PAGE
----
It is “populists” or rather those taking decisions at the highest strata of power, who were willing to ignore the evident fact that the introduction of an ill-designed euro ushered in an era of asymmetric inflationism that fostered the widening macroeconomic imbalances between core and peripheral countries and strengthened the dependency and symbiosis between banks and sovereigns. The artificially low interest rates in the periphery, courtesy of the euro’s inception in conjunction with the enforcement of the ill-thought Basel Accords on capital adequacy (zero risk for assets such as sovereign bonds), provided the foundations for the distortion of the capital structures by engendering and facilitating the misallocation and misdirection of scarce resources into areas with no long term sustainability, conversely depriving or “crowding out” others from the means to efficient expansion. The numerous bubbles that we all know by hard were directly caused, or at least exacerbated, by the enactment and continuous existence of the Economic and Monetary Union; an EMU that was—and in many ways still is—a monetary union whose fiscal, political and even financial facets are compartmentalized along national lines, which further contribute to the institutional antinomies and asymmetries.
The reversal of the erratic capital flows to the periphery, either by capital flight or aversion to new investments, as reflected in the widening imbalances in the Eurosystem’s TARGET2 payment mechanism; the realization of convertibility risks arising from structural interest rate spreads between core and periphery; the impossibility of implementing a one-size-fits-all monetary policy to ameliorate the invidious effects of the crisis in material terms manifested in the shortage of funding to the real economy and the disruption of credit channels and inter-bank lending; the non-existence of Union-wide competences on fiscal, social and financial fronts, which has brought about the necessity of producing ad hoc concoctions to cover the evident institutional gaps, and which is a major source of regime uncertainty, brought about by the unpredictability and unforeseeability of the legal-institutional framework, due to the opaque and arbitrary decisions taken at the inter-governmental platforms of the European Council and the Eurogroup; are all manifestations of the common systemic aspects of the otherwise seemingly disparate national/local crises in the euro area. The fact that some states are in deep crisis while others are not, does not mean that the issues are of a purely national/local nature, for as even the theory of the Optimal Currency Area (OCA) illustrates, the impact of an external shock is not experienced symmetrically across parts of the currency union, even in the case where the prerequisites to such an OCA are met: this is what is well-known as an asymmetric shock, which is by definition, a systemic phenomenon and which distinguished economists, including such “neoliberals” as Milton Friedman, had warned against.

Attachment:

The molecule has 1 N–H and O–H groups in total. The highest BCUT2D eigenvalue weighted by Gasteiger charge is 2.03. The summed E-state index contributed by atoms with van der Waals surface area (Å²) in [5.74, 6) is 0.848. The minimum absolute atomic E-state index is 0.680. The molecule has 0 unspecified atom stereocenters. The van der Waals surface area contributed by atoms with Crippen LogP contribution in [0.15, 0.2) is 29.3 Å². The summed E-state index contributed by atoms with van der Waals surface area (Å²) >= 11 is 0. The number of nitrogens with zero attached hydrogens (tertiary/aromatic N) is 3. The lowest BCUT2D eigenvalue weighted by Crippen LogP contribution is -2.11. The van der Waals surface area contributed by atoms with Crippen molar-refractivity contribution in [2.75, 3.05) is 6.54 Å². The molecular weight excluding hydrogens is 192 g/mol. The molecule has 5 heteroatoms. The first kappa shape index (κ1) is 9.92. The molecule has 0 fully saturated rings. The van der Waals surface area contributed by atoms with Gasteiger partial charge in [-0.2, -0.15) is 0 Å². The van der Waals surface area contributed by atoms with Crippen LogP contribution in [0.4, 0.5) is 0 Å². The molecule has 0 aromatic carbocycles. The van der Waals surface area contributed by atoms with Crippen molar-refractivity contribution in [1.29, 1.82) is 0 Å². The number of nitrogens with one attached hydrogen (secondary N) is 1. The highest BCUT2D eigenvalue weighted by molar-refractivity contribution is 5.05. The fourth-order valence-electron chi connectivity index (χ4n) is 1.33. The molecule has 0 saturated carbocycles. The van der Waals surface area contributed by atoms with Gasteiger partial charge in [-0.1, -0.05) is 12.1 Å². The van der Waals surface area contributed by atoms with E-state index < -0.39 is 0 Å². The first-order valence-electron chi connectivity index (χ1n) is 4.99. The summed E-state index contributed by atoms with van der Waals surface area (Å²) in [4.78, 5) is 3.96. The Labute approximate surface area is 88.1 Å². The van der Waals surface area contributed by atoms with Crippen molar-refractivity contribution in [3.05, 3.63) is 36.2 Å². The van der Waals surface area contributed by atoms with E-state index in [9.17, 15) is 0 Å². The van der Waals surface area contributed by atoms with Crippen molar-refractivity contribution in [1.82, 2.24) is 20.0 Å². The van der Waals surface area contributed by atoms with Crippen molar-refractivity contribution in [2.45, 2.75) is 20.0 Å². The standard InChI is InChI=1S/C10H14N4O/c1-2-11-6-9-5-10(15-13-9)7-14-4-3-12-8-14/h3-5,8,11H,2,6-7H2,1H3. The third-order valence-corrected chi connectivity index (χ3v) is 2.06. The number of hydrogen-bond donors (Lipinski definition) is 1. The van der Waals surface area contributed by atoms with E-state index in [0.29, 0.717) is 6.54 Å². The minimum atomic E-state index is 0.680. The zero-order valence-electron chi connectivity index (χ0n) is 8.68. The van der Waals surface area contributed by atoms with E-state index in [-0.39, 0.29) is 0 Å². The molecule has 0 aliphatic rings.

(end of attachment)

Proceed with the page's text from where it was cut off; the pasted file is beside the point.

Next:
To make reference to a systemic crisis in the euro area, is not tantamount to being simplistic and to blithely ignoring the inherent complexities of the situation, as Mr. Barroso erroneously suggests, but to point to the fact that while there clearly are specificities in each case at the political, institutional, legal, macro- and micro- economic fronts, there exists a wider context in which these particularities are made manifest or existent. No serious analyst or scholar who recognizes the systemic features of the crisis in the Euro Area, has ever actually claimed that the root of the problem is only “Europe” or the “Euro”—this is a pitiful strawman that Mr. Barroso has erected to provide a convenient excuse to the arbitrariness of the measures that have been introduced by the surveillance mechanism of the troika in the programme countries and the desperate decisions of the confederal institutions of the EU to proceed with “integration” that would otherwise be undesirable, by exploiting the extreme duress that economic conditions have bestowed upon elected governments.